Social enterprise turns the forgotten food of the Sahel into quality foods

Sahara Sahel Foods is a social enterprise based in Niger that turns the fruits, seeds and leaves of Sahel’s wild trees into quality foods.

They make oils, flours, fruit powders, nuts, biscuits, sauce leaves, spices, jams and more.

The Sahel is home to many little-known native food trees that are well adapted to its climate. For instance, the hanza is a plant that contains more than 20% protein and has the same energy intake as rice. However, these food sources are often overlooked due to their deterrent look and colonial legacy.

Otherwise, most of this food needs processing to remove its bitter taste and make it attractive for locals and export. So, Sahara Sahel Food provides local communities with processing innovations and modern value chains to make this food production financially sustainable as part of Africa’s Great Green Wall project. The goal will then be to replicate, upscale and extend this model to new products and plants.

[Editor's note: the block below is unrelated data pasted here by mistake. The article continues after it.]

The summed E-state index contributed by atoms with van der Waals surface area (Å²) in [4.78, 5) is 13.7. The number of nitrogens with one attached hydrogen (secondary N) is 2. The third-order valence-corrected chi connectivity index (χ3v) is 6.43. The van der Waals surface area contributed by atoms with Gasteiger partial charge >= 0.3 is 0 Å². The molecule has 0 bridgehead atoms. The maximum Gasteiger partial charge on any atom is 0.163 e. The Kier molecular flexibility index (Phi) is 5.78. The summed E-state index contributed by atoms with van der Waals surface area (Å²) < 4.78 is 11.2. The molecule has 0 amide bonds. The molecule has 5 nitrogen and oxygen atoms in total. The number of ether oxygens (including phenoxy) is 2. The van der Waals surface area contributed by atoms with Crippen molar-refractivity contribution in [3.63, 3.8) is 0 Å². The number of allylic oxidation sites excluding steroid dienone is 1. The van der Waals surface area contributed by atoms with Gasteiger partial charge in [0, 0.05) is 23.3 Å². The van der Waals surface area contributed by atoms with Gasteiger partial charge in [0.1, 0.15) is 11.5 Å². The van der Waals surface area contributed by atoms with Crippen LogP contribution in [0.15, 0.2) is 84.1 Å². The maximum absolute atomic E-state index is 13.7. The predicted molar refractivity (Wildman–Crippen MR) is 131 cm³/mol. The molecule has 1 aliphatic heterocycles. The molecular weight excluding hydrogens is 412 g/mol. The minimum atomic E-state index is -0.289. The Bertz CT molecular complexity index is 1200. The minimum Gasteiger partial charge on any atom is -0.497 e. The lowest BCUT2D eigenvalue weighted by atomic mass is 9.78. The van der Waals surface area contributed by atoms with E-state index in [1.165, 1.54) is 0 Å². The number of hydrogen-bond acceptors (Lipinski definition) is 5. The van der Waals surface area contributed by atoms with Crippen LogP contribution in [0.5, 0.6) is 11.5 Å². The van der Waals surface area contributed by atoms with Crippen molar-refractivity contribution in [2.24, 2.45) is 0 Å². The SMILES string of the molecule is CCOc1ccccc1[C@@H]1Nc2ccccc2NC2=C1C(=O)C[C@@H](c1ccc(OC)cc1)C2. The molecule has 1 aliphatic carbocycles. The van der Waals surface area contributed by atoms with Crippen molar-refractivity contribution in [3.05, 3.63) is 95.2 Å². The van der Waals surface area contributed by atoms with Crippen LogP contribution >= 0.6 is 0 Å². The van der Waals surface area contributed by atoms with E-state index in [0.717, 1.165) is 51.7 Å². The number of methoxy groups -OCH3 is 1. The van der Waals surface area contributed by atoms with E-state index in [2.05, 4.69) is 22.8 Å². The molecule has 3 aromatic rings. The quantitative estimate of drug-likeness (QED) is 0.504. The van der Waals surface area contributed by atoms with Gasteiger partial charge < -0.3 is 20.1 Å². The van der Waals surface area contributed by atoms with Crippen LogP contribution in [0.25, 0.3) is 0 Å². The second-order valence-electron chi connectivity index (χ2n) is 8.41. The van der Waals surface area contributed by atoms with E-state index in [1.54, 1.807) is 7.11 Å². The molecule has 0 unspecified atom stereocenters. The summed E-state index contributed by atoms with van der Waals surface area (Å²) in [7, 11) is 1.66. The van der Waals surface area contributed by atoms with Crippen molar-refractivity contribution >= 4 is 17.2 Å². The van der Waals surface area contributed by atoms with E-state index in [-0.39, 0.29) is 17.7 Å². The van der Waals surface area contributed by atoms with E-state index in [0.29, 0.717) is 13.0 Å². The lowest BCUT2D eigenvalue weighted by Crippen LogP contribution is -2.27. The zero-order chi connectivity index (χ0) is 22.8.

Why does it matter? Cultivating indigenous species leverages traditional agriculture methods and reduces irrigation costs. Moreover, it provides sustainable jobs for the local communities (mostly women) and increases food security while sequestrating carbon and fighting against desertification.

Sahara Sahel Foods’ model empowers locals to be part of the solution and reduces their reliance on imports or other external help.